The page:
Vermont Business Magazine On Saturday, legal cannabis sales for adults 21 and over will begin in Vermont.
“For years, Vermonters have voiced their support for allowing adults 21 and older to purchase cannabis from regulated, tax-paying small businesses. Now, Vermont has legalized cannabis and is well on its way to establishing a well-regulated, equitable market. We are very grateful to our allies in the state for all of their efforts over the years in support of sensible cannabis policies,” said Karen O’Keefe, director of state policies at the Marijuana Policy Project.
Last month, the Vermont Cannabis Control Board issued its first licenses for adult-use cannabis retail sales to Mountain Girl Cannabis in Rutland, a social equity applicant, and Flora Cannabis in Middlebury. Additionally, the Board granted permission for Ceres Med in South Burlington to transition from medical to adult-use cannabis sales. As reported by the Burlington Free Press, at least 30 applicants have applied for retail licenses, and more licenses are expected to be issued in the near future.
Adults 21 years of age or older with a valid ID will be able to purchase a total of up to one ounce of marijuana or 8,400 milligrams of THC in any other product.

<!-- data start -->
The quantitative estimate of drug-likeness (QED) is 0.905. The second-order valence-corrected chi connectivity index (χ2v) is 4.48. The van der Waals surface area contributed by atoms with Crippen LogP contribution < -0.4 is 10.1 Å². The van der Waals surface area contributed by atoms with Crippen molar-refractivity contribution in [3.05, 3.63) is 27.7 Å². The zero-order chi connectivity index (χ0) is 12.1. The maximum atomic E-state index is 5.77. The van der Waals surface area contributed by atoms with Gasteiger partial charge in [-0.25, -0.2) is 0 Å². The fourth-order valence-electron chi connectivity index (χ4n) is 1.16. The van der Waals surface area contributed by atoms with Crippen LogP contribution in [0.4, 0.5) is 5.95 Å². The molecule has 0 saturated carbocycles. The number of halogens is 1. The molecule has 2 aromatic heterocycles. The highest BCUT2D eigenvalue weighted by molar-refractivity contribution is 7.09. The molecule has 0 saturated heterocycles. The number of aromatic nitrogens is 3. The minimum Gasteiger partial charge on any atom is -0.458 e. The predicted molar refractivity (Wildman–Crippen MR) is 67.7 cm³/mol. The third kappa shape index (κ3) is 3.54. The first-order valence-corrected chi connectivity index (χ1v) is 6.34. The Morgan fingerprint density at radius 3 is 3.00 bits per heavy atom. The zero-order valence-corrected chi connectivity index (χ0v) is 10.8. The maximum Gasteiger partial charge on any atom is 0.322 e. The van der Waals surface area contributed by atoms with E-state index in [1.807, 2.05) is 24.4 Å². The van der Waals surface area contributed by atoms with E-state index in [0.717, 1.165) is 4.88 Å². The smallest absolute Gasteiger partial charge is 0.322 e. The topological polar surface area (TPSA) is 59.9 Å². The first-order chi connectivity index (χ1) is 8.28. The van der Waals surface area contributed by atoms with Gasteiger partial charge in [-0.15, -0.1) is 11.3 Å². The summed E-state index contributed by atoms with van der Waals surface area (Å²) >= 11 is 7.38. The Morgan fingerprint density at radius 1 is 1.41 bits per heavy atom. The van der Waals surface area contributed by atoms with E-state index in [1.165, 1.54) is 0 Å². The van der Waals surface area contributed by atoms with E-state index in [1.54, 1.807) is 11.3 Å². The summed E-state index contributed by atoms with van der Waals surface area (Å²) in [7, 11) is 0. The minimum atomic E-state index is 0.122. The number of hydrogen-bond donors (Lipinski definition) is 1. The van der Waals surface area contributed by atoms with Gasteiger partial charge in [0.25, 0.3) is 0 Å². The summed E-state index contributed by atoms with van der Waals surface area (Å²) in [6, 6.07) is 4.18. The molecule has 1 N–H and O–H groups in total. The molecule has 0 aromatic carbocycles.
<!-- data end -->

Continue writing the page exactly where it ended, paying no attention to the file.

The Marijuana Policy Project has advocated for cannabis policy reforms in Vermont for more than 15 years. The state legislature passed a limited medical cannabis law in 2004, decriminalized possession in 2013, and has gradually improved its cannabis policies in the years since.
In 2018, Vermont successfully legalized possession and cultivation of cannabis for adults 21 and older, but the state did not act to legalize and regulate sales until October 7, 2020, when Gov. Phil Scott (R) announced that he would allow S. 54 — the bill to regulate and tax cannabis sales — to become law without his signature. This made Vermont the 11th state to regulate adult-use cannabis sales and the second state to do so legislatively rather than by voter initiative.
Starting tomorrow, there will be 15 states with legal adult-use cannabis sales. Four additional states (Connecticut, New York, Rhode Island, and Virginia) and Washington, D.C. have legalized cannabis for adults but sales have yet to begin.
Voters in five additional states will consider legalization initiatives or referrals on Election Day: Arkansas, Maryland, Missouri, North Dakota, and South Dakota.
Founded in 1995, the Marijuana Policy Project (MPP) is the nation’s leading cannabis policy reform organization. MPP has played a central role in passing dozens of cannabis policy reforms in states across the country, including 11 successful cannabis legalization campaigns, and also works to advance federal reforms. Visit www.mpp.org for more information.
9.30.2022 Montpelier, VT — Marijuana Policy Project